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Keith Osborne
Keith Osborne

The Siege Of Jadotville



In retaliation, Faulques receives orders to attack Jadotville. Katangese forces and mercenaries under Faulques' command attack and besiege the Irish. During a brief ceasefire, Faulques vainly demands Quinlan's surrender.




The Siege of Jadotville



After numerous extended attack waves, the Irish company is forced to surrender to Faulques's troops after running out of ammunition, food, and drinking water. They are held in a Katangese prison for about a month, then are freed in a prisoner exchange deal and allowed to go home. After arriving home, Quinlan is informed by General McEntee that "A" Company's surrender causes shame to the UN and the higher ups want to bury the truth of the siege for political reasons. Only in 2005 did a full review of the siege clear the soldiers' reputations.


In the siege of Jadotville [ʒa.do.vil] in September 1961, a small contingent of the Irish Army's 35th Battalion, designated "A" Company, serving as part of the United Nations Operation in the Congo (Opération des Nations Unies au Congo, ONUC) were besieged in the mining town of Jadotville (modern-day Likasi) by Katangese forces loyal to the secessionist State of Katanga. The siege took place during the seven-day escalation of a stand-off between ONUC and Katangese forces during Operation Morthor. Although the contingent of 155 Irish soldiers repelled attacks by a 3,000-man Katangese force for five days while an undersized relief force of Irish, Indian and Swedish troops attempted to reach them, they were eventually forced to surrender having run out of ammunition and water. "A" Company was subsequently held as prisoners of war for approximately one month. The Irish forces inflicted approximately 1,300 casualties (including up to 300 killed) on the Congolese force, with no deaths amongst "A" Company.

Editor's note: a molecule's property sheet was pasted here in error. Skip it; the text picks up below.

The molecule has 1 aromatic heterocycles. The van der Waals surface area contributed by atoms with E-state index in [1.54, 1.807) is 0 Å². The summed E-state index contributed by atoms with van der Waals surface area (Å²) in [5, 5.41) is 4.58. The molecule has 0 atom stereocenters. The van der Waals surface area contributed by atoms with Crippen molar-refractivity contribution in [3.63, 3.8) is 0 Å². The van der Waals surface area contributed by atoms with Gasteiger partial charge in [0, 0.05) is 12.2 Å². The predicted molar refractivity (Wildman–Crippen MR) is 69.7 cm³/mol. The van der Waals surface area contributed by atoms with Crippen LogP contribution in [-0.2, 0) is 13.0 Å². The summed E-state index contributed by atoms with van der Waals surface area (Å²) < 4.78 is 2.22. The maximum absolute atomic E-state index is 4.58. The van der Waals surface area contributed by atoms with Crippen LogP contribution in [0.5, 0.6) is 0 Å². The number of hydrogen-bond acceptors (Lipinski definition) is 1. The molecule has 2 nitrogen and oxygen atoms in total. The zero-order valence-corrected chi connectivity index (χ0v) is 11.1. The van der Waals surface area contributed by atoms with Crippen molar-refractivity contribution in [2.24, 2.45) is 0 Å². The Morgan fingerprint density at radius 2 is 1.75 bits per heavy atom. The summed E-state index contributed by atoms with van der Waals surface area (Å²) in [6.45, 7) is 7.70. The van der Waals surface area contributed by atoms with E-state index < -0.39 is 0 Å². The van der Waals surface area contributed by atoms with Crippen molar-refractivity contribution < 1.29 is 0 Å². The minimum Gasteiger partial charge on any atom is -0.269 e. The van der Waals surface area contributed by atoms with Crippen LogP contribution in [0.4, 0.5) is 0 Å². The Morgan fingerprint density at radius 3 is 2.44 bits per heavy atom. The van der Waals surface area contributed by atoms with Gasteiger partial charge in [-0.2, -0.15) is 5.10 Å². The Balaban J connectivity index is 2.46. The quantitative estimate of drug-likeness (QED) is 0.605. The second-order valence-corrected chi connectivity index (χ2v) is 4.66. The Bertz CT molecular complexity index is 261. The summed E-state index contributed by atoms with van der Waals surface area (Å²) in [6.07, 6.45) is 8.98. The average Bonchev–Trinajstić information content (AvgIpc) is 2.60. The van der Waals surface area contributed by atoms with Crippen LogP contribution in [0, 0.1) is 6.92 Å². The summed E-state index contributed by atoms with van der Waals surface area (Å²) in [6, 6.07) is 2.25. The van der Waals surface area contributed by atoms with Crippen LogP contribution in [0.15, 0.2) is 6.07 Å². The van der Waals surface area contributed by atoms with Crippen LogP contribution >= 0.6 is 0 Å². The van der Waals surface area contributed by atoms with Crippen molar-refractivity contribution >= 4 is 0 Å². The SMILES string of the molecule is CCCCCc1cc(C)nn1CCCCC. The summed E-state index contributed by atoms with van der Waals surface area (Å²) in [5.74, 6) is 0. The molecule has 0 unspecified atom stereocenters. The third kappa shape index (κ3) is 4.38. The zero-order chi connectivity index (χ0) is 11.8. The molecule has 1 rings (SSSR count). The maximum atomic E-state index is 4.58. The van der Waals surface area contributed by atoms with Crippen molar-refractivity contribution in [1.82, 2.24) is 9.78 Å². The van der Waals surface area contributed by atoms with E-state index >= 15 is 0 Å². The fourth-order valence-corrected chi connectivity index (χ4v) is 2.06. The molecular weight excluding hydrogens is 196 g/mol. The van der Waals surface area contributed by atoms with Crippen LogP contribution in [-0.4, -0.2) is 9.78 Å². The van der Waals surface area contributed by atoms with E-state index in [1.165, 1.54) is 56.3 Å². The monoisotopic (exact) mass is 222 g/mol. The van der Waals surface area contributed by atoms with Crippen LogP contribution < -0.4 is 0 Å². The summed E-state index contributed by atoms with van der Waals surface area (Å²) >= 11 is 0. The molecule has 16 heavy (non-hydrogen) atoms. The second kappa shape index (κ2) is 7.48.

The 500 Irish and Swedish UN troops based in Kamina, and Indian army Gurkhas (seemingly 3rd Battalion, 1 Gorkha Rifles) made several attempts to relieve the besieged Irish soldiers.[8] The supporting force of mercenaries, many of them French, German, Belgian and South African, of whom almost all were veterans of the Algerian War, beat back these efforts.[22] They had been brought in by Moïse Tshombe, Katanga's premier, whose secessionist government had been supported by Belgium.[23]


Attempting to reach the besieged A Company, the relief column was stymied in a series of battles at a pinch point called the Lufira Bridge. It carried the Jadotville-to-Elisabethville Highway across the Lufira River. The Katangese forces dug in here and brought heavy and sustained ground and air fire onto the relief column, killing three Indian UN troops, injuring a number of Irish UN troops and ultimately forcing the column off the bridge.[24]


A number of days later, the besieged Irish radioed to their headquarters: "We will hold out until our last bullet is spent. Could do with some whiskey".[12] The Katangese asked Quinlan for a cease-fire, as their own forces had been seriously diminished. By this time their effective strength may have been reduced to 2,000 men. Quinlan agreed. A Company, 35th Battalion, suffered five wounded in action during the siege.[n 1] The Katangese suffered up to 300 killed, including 30 mercenaries and an indeterminate number of wounded, with figures ranging from 300 to 1,000.[8][9]